Only one place in her diary does Edna mention any girl having an interest, or indeed, an interaction with a man. One can imagine Edna’s bitter pang as she presses her pen a bit harder to the page, causing an uncharacteristic inkblot as she writes, "Inez has a man. Bah! " Inez Mulholland, Vassar class of ‘ 09, would become a central figure in grassroots organizing for Women’s Suffrage, eventually leading a Suffrage march in Washington D.C., on March 3, 1913, in which over 1000 women actively participated. Yet in 1908, the Suffrage movement had yet to fully solidify into the respected force it would be by 1915, 5 years before a constitutional amendment granted women voting rights . Like Socialism, the Suffrage movement in 1908 still felt slightly dangerous; Vassar President Dr. James Monroe Taylor had forbid Suffrage meetings on campus only last year, though unofficial and somewhat clandestine "classes" were organized by Inez and her supporters. Not until 1914 did President Taylor finally grant a "women’s Suffrage club" permission to exist officially on campus, in response to overwhelming student demonstrations and petitions, mostly organized by Inez. .

The New York Times article on the D.C. march describes Inez as "an imposing figure in a white broadcloth Cossack suit and long white-kid boots. From her shoulders hung a pale-blue cloak, adorned with a golden Maltese cross. She was mounted on Gray Dawn, a white horse..." Edna Krouner first introduces Inez Mulholland as "gorgeous, in a tight fitting blue gown". Inez’s wardrobe makes numerous entrances into Edna’s journal, but this first one takes place on the rainy afternoon of September 22, during chapel. Inez next appears on October second. A sniffly and sneezy Edna writes, "Politics simply great!! At last, out with the Suffrage movement. Inez in front row with her badge. Home with Muriel. Talked on the eternal questions until after 11. Terrible head cold. Trying to starve it out".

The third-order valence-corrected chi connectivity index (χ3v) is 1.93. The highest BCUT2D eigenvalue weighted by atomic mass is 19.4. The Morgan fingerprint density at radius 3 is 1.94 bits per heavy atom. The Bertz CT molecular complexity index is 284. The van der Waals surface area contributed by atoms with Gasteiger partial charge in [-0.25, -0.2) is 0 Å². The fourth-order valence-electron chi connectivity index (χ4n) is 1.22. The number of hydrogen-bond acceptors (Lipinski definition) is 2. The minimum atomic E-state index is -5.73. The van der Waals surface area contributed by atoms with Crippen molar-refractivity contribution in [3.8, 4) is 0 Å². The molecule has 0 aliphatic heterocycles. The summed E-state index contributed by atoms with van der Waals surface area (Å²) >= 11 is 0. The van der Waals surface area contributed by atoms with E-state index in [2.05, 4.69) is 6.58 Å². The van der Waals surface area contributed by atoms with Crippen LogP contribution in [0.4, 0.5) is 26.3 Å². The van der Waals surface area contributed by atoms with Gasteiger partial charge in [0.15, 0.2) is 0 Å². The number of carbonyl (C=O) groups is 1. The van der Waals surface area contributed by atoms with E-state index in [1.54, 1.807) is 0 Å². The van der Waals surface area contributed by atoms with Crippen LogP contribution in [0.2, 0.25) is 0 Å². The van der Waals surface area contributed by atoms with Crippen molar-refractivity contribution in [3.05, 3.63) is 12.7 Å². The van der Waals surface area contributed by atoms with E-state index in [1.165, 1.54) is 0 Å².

Edna does not explain the context of this entry ( a meeting? an informal gathering?), nor does her multiple exclamation pointed excitement over the Suffrage movement receive further immediate reflection. The entries of the next couple days describe the usual list of clothing, gossip, classes, and friends. On October fifth Edna writes, "Up early, did German and French. Took lovely walk with Grace. Went to Emma’s in Main, made messy chocolate. Grace over for night. She insists on tickling my sides. Muriel over too, got into regular hand to hand match. Plague on her! She’ll drive me mad yet! Nice long exciting talk with grace after Muriel to bed."

Despite the lack of political commentary in her diary, it appears to be around this time of early October that Edna first began reading The Communist Manifesto, perhaps at the suggestion of Inez. Edna speckled her pale green, paper bound copy of Marx’s pamphlet with carefully penciled notes, all in her slanted, even script. Most are summaries, such as "wage labor" or "the state must reform in revolution", indicating Edna’s grasp of the theory at hand. One notation in particular stands out. On page 11, she has darkly underlined the first three letters of the word "manufactured" and written, with an irregular cadence suggesting haste or excitement, the words "literal meaning". One could conclude that Edna was pointing to the masculine nature of labor, that on a quite basic level, manufacture only included man, and not woman. Of course, such a conjecture as to Edna’s intention might be far fetched if the notation provided the only evidence of Edna’s engagement with feminist politics. However, by early fall of her sophomore year, Edna’s journal exhibits sketches of "Votes for Women" flags. On one day she describes a "perfectly boring German lecture. Tired and sort of weary every way. Only good was woman in front row with Votes for Women pin. On with it all!"

Whether sparked by infatuation with Inez, a desire to remain close to Grace, the thrill of a cause, or most likely by a combination of intersecting influences, Edna describes her first Suffrage meeting, on Sunday, October 4th 1908, as "the most important of my college days". It is late, past 11p.m., and despite sleepiness, Edna’s eyes dart lightly around her warmly lit room. Autumn chills creep through Pooughkeepisie, promising the first frost by mid month. Edna writes, "I cannot go to sleep until I write this day in my journal." She begins with a description of the morning’s activities. Like most Sundays, she woke late and took a long walk. Yet while Edna usually describes such mornings in casual, unremarkable terms, she writes of this morning, " Grace and I went to walk. It was glorious and we enjoyed it immensely. Everything was so lovely that we arrived home later than planned"